BGDB Sexual Differentiation - Abnormalities
|Practical 12: Sex Determination | Early Embryo | Late Embryo | Fetal | Postnatal | Abnormalities | 2011 Audio|
- 1 Reproductive Abnormalities
- 2 Disorders of Sex Development
- 3 Critical Periods
- 4 Gonadal Descent
- 5 External Genitalia
- 6 Internal Genitalia
- 7 Other Abnormalities
- 8 DSD Terminology
- 9 Abnormalities Interactive Component
- 10 Additional Information
- 10.1 DSD Differential Diagnosis
- 10.2 Trisomy X
- 10.3 Turner Syndrome
- 10.4 Klinefelter Syndrome
- 10.5 International Classification of Diseases
- 10.6 Hypospadias
- 10.7 Uterine Anomalies
- 10.8 Polycystic Ovary Syndrome
- 10.9 Congenital Adrenal Hyperplasia
- 10.10 Persistent Mullerian Duct Syndrome
- 10.11 Abnormalities Sex Ratios
- 10.12 Environmental Abnormalities
- 10.13 Sex Development Genetics
- 11 References
- 12 Glossary Links
This page introduces the statistical data associated with birth abnormalities in the genital system in Australia and also briefly introduces some of these defects. For more detailed coverage look at the Genital Abnormalities Notes. Abnormalites associated with development of secondary sex characteristics including mammary development are not covered in this current practical class.
Disorders of Sex Development
The previous human sex development terminology (true hermaphrodites, male pseudohermaphrodites and female pseudohermaphrodites) are considered outdated and stigmatising and have been replaced with the general term Disorders of Sex Development (DSD) established by the Consensus statement on management of intersex disorders. See also the Medical Journal of Australia 2009 editorial article.
See DSD Terminology
|Trisomy X||Klinefelter syndrome||Monosomy X Turner Syndrome|
|Trisomy X is a caused by the presence of an extra X chromosome in females (47,XXX instead of 46,XX). This is also the most common female chromosomal abnormality, occurring in approximately 1 in 1,000 female births. Most females with triple X syndrome have normal sexual development.||Klinefelter syndrome (47,XXY or XXY) in males has several features including sterility. See also 2011 Science student project.||Turner Syndrome Monosomy X is a chromosomal disorder (approximately 1 in 2000 live female births) caused by a complete or partial X monosomy in some or all cells. Features sexual development altered during puberty, early end to menstrual cycles not due to pregnancy, and inability to conceive without fertility treatment. See also 2011 Science student project.|
This figure provides a broad general summary of key events in genital development in relation to critical periods.
|Penoscrotal Hypospadias 3D Ultrasound
Ultrasonography in rendering mode, at GA 33 weeks, with short penis and with evidence of testicles inside a bifid scrotum.
- Links: hypospadias
- Ductus Deferens - unilateral or bilateral absence congenital unilateral absence of the vas deferens (CUAVD), Congenital bilateral absence of the vas deferens (CBAVD)
- failure of mesonephric duct to differentiate frequent cause of obstructive azoospermia
- 75% of men with bilateral absence have at least one detectable common mutation in the cystic fibrosis transmembrane conductance regulator (CFTR) gene
- Uterus - Uterine Duplication, Unicornate Uterus, Septate Uterus.
- Cervical - cervical agenesis, cervical duplication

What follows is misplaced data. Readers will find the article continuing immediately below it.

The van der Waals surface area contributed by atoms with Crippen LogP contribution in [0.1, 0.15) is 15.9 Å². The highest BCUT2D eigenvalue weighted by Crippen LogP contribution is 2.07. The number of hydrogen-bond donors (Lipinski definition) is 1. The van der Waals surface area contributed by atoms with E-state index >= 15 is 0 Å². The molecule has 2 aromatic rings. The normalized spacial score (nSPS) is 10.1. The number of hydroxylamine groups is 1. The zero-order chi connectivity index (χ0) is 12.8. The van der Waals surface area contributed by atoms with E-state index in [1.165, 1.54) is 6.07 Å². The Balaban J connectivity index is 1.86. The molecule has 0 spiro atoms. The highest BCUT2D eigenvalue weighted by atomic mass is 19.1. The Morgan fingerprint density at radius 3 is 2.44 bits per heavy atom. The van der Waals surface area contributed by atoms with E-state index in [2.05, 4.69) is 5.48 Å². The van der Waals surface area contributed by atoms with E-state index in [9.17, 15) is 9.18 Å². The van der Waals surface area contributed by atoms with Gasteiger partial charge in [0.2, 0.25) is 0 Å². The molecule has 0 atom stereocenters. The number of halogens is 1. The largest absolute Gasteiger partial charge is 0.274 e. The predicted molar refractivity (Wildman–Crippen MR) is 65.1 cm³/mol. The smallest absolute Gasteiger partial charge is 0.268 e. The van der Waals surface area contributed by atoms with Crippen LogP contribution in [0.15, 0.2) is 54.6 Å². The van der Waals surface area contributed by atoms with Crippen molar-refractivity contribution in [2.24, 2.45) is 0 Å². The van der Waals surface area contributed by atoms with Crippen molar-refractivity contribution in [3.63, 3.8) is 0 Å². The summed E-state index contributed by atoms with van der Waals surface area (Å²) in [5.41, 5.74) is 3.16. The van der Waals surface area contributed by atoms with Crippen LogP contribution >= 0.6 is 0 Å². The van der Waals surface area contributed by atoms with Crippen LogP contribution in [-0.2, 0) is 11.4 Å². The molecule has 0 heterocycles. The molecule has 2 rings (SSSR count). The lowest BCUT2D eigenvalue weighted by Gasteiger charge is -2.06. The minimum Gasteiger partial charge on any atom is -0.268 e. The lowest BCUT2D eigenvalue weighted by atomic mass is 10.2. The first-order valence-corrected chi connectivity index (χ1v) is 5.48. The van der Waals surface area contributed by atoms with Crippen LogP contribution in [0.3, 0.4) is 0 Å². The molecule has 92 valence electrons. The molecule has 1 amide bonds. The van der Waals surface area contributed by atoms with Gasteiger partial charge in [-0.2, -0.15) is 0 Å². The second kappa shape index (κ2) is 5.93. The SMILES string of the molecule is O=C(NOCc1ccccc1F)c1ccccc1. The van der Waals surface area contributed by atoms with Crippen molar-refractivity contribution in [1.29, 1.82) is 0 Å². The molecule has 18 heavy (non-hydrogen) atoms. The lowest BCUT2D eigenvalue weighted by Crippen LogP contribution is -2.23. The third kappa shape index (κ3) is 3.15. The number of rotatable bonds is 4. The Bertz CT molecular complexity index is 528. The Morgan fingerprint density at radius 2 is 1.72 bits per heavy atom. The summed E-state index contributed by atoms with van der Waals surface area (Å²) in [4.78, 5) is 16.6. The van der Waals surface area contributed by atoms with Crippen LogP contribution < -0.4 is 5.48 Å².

- Vagina Absence - Failure of sinovaginal bulb development, 1 in 4,000 to 5,000 female births.
|Ultrasound Bicornuate Uterus|
|This ultrasound scan shows a bicornuate uterus and an ectopic (cornual) pregnancy.|
This cartoon shows the new 2013 ESHRE-ESGE classification system based on uterine anatomy, embryological origin is the secondary basic characteristic, and both cervical and vaginal anomalies are classified in independent co-existent sub-classes. For more detail see Additional Information.
Use the links to find out more about these topics.
- congenital adrenal hyperplasia - impairment of cortisol production by the adrenal cortex, is one of the most common causes of intersex genitalia at birth.
- Androgen Insensitivity Syndrome - genetically male (XY) unable to respond to male sex hormones (androgens), they may have mostly female sex characteristics or signs of both male and female sexual development. Also a partial androgen insensitivity syndrome (PAIS) associated with impaired male genital development that can be transmitted through mutations in the androgen receptor.
- Cryptorchidism - covered in detail above.
- Undescended Ovaries - reasonably rare gonad abnormality, often detected following clinical assessment of fertility problems and may also be associated with other uterine malformations (unicornuate uterus).
- Hydrocele - covered above, most commonly male (but can also be female) fluid-filled cavity.
|New Terminology||Previous Terminology|
|46,XY DSD||Male pseudohermaphrodite|
undervirilization of an XY male
undermasculinization of an XY male
|46,XX DSD||Female pseudohermaphrodite|
overvirilization of an XX female
masculinization of an XX female
|Ovotesticular DSD||True hermaphrodite|
|46,XX testicular DSD||XX male or XX sex reversal|
|46,XY complete gonadal dysgenesis||XY sex reversal|
Abnormalities Interactive Component
|Attempt the Quiz - Abnormalities|
Here are a few simple Quiz questions that relate to Abnormalities of genital development from the lecture and practical.
|Practical 12: Sex Determination | Early Embryo | Late Embryo | Fetal | Postnatal | Abnormalities | 2011 Audio|
|Additional Information - Content shown under this heading is not part of the material covered in this class. It is provided for those students who would like to know about some concepts or current research in topics related to the current class page.|
DSD Differential Diagnosis
|Contribution of AMH to DSD differential diagnosis|
|ICD-11 Karyotype 47,XXX - Trisomy X is a sex chromosome anomaly with a variable phenotype caused by the presence of an extra X chromosome in females (47,XXX instead of 46,XX). Most individuals are only mildly affected or asymptomatic, the most common physical features including tall stature, epicanthal folds, hypotonia and clinodactyly, with seizures, renal and genitourinary abnormalities, and premature ovarian failure being also associated findings.|